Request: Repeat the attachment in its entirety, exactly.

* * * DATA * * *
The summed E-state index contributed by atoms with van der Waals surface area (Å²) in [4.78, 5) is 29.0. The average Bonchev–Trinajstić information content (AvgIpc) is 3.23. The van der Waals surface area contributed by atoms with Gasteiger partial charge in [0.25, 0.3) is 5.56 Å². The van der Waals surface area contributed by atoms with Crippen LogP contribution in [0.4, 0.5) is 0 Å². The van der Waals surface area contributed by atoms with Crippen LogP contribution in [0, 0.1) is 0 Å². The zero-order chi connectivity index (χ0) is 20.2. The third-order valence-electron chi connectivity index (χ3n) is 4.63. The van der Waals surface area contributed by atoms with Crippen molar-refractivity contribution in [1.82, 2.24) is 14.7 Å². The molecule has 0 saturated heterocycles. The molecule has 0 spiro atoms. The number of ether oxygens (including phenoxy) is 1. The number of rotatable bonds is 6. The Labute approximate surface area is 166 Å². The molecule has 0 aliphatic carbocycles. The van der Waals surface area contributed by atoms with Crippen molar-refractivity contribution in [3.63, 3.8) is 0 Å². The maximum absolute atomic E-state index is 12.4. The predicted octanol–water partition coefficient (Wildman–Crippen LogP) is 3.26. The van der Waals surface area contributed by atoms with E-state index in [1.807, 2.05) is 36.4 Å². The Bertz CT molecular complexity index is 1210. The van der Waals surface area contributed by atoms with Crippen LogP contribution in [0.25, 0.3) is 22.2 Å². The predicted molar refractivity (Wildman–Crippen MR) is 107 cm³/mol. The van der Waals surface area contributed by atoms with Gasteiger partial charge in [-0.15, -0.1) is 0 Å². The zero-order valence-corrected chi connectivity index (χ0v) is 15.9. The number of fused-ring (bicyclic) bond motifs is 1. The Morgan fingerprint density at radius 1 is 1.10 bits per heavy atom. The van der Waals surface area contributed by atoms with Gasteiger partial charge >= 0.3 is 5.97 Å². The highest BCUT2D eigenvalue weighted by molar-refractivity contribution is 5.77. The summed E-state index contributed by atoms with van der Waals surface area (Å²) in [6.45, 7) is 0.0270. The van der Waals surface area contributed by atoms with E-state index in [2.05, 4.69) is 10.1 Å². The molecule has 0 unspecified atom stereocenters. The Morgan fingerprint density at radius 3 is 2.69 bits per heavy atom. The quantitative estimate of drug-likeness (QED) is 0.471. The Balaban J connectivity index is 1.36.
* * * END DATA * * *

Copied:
The summed E-state index contributed by atoms with van der Waals surface area (Å²) in [4.78, 5) is 29.0. The average Bonchev–Trinajstić information content (AvgIpc) is 3.23. The van der Waals surface area contributed by atoms with Gasteiger partial charge in [0.25, 0.3) is 5.56 Å². The van der Waals surface area contributed by atoms with Crippen LogP contribution in [0.4, 0.5) is 0 Å². The van der Waals surface area contributed by atoms with Crippen LogP contribution in [0, 0.1) is 0 Å². The zero-order chi connectivity index (χ0) is 20.2. The third-order valence-electron chi connectivity index (χ3n) is 4.63. The van der Waals surface area contributed by atoms with Crippen molar-refractivity contribution in [1.82, 2.24) is 14.7 Å². The molecule has 0 saturated heterocycles. The molecule has 0 spiro atoms. The number of ether oxygens (including phenoxy) is 1. The number of rotatable bonds is 6. The Labute approximate surface area is 166 Å². The molecule has 0 aliphatic carbocycles. The van der Waals surface area contributed by atoms with Crippen molar-refractivity contribution in [3.63, 3.8) is 0 Å². The maximum absolute atomic E-state index is 12.4. The predicted octanol–water partition coefficient (Wildman–Crippen LogP) is 3.26. The van der Waals surface area contributed by atoms with E-state index in [1.807, 2.05) is 36.4 Å². The Bertz CT molecular complexity index is 1210. The van der Waals surface area contributed by atoms with Crippen LogP contribution in [0.25, 0.3) is 22.2 Å². The predicted molar refractivity (Wildman–Crippen MR) is 107 cm³/mol. The van der Waals surface area contributed by atoms with Gasteiger partial charge in [-0.15, -0.1) is 0 Å². The zero-order valence-corrected chi connectivity index (χ0v) is 15.9. The number of fused-ring (bicyclic) bond motifs is 1. The Morgan fingerprint density at radius 1 is 1.10 bits per heavy atom. The van der Waals surface area contributed by atoms with Gasteiger partial charge >= 0.3 is 5.97 Å². The highest BCUT2D eigenvalue weighted by molar-refractivity contribution is 5.77. The summed E-state index contributed by atoms with van der Waals surface area (Å²) in [6.45, 7) is 0.0270. The van der Waals surface area contributed by atoms with E-state index in [2.05, 4.69) is 10.1 Å². The molecule has 0 unspecified atom stereocenters. The Morgan fingerprint density at radius 3 is 2.69 bits per heavy atom. The quantitative estimate of drug-likeness (QED) is 0.471. The Balaban J connectivity index is 1.36.